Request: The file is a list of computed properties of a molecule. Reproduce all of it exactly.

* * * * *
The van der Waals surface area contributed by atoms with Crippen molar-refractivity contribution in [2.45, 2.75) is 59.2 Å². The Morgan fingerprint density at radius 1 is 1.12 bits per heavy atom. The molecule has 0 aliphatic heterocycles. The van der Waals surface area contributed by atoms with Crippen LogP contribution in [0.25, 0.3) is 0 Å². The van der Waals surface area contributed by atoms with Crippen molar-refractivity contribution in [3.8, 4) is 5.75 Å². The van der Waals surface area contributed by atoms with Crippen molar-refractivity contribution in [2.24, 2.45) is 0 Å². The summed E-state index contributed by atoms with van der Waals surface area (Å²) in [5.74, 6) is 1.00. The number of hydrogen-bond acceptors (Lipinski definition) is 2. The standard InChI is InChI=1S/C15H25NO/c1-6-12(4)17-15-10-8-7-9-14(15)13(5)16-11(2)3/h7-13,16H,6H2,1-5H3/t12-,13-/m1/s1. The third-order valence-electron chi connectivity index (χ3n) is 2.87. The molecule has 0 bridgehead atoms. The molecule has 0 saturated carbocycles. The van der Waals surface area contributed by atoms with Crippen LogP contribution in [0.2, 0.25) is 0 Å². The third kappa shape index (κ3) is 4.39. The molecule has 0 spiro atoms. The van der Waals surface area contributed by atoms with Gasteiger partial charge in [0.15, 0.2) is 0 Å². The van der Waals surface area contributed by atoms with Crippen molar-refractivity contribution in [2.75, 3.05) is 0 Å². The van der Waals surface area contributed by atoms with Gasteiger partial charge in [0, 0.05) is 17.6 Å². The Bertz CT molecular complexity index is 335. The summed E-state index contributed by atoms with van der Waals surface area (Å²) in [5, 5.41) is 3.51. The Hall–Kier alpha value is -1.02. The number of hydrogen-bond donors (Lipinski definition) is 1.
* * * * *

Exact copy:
The van der Waals surface area contributed by atoms with Crippen molar-refractivity contribution in [2.45, 2.75) is 59.2 Å². The Morgan fingerprint density at radius 1 is 1.12 bits per heavy atom. The molecule has 0 aliphatic heterocycles. The van der Waals surface area contributed by atoms with Crippen LogP contribution in [0.25, 0.3) is 0 Å². The van der Waals surface area contributed by atoms with Crippen molar-refractivity contribution in [3.8, 4) is 5.75 Å². The van der Waals surface area contributed by atoms with Crippen molar-refractivity contribution in [2.24, 2.45) is 0 Å². The summed E-state index contributed by atoms with van der Waals surface area (Å²) in [5.74, 6) is 1.00. The number of hydrogen-bond acceptors (Lipinski definition) is 2. The standard InChI is InChI=1S/C15H25NO/c1-6-12(4)17-15-10-8-7-9-14(15)13(5)16-11(2)3/h7-13,16H,6H2,1-5H3/t12-,13-/m1/s1. The third-order valence-electron chi connectivity index (χ3n) is 2.87. The molecule has 0 bridgehead atoms. The molecule has 0 saturated carbocycles. The van der Waals surface area contributed by atoms with Crippen LogP contribution in [0.2, 0.25) is 0 Å². The third kappa shape index (κ3) is 4.39. The molecule has 0 spiro atoms. The van der Waals surface area contributed by atoms with Gasteiger partial charge in [0.15, 0.2) is 0 Å². The van der Waals surface area contributed by atoms with Crippen molar-refractivity contribution in [2.75, 3.05) is 0 Å². The van der Waals surface area contributed by atoms with Gasteiger partial charge in [0, 0.05) is 17.6 Å². The Bertz CT molecular complexity index is 335. The summed E-state index contributed by atoms with van der Waals surface area (Å²) in [5, 5.41) is 3.51. The Hall–Kier alpha value is -1.02. The number of hydrogen-bond donors (Lipinski definition) is 1.